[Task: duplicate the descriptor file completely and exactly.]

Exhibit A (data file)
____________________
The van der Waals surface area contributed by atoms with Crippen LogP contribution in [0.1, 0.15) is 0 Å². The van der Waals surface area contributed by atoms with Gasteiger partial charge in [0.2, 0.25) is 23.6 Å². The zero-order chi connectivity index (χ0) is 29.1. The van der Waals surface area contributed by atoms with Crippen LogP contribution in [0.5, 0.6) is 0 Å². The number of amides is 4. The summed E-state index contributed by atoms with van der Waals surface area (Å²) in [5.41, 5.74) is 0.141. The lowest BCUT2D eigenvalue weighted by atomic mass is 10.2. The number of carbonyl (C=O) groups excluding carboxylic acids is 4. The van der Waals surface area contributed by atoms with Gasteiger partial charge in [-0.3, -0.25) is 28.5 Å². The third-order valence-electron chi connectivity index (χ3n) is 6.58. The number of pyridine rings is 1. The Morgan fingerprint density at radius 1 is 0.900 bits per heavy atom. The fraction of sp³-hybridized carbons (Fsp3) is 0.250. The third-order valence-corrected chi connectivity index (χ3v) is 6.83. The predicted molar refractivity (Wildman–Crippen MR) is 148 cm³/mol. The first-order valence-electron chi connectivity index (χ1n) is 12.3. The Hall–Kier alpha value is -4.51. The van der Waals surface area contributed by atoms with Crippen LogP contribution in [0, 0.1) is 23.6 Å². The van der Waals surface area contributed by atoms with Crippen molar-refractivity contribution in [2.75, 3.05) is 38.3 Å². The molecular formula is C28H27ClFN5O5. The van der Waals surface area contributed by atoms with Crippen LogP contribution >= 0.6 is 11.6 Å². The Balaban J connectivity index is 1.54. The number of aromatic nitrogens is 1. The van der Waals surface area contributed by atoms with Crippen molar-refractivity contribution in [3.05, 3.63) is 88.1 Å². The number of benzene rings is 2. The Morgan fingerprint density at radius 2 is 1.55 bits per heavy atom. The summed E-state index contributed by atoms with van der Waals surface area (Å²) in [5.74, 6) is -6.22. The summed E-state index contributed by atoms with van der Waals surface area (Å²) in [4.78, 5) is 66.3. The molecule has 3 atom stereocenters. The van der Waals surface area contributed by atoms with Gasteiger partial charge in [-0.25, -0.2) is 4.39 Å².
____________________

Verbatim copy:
The van der Waals surface area contributed by atoms with Crippen LogP contribution in [0.1, 0.15) is 0 Å². The van der Waals surface area contributed by atoms with Gasteiger partial charge in [0.2, 0.25) is 23.6 Å². The zero-order chi connectivity index (χ0) is 29.1. The van der Waals surface area contributed by atoms with Crippen LogP contribution in [0.5, 0.6) is 0 Å². The number of amides is 4. The summed E-state index contributed by atoms with van der Waals surface area (Å²) in [5.41, 5.74) is 0.141. The lowest BCUT2D eigenvalue weighted by atomic mass is 10.2. The number of carbonyl (C=O) groups excluding carboxylic acids is 4. The van der Waals surface area contributed by atoms with Gasteiger partial charge in [-0.3, -0.25) is 28.5 Å². The third-order valence-electron chi connectivity index (χ3n) is 6.58. The number of pyridine rings is 1. The Morgan fingerprint density at radius 1 is 0.900 bits per heavy atom. The fraction of sp³-hybridized carbons (Fsp3) is 0.250. The third-order valence-corrected chi connectivity index (χ3v) is 6.83. The predicted molar refractivity (Wildman–Crippen MR) is 148 cm³/mol. The first-order valence-electron chi connectivity index (χ1n) is 12.3. The Hall–Kier alpha value is -4.51. The van der Waals surface area contributed by atoms with Crippen LogP contribution in [0, 0.1) is 23.6 Å². The van der Waals surface area contributed by atoms with Crippen molar-refractivity contribution in [2.75, 3.05) is 38.3 Å². The molecular formula is C28H27ClFN5O5. The van der Waals surface area contributed by atoms with Crippen LogP contribution >= 0.6 is 11.6 Å². The Balaban J connectivity index is 1.54. The number of aromatic nitrogens is 1. The van der Waals surface area contributed by atoms with Crippen molar-refractivity contribution in [3.05, 3.63) is 88.1 Å². The number of benzene rings is 2. The Morgan fingerprint density at radius 2 is 1.55 bits per heavy atom. The summed E-state index contributed by atoms with van der Waals surface area (Å²) in [5.74, 6) is -6.22. The summed E-state index contributed by atoms with van der Waals surface area (Å²) in [4.78, 5) is 66.3. The molecule has 3 atom stereocenters. The van der Waals surface area contributed by atoms with Gasteiger partial charge in [-0.25, -0.2) is 4.39 Å².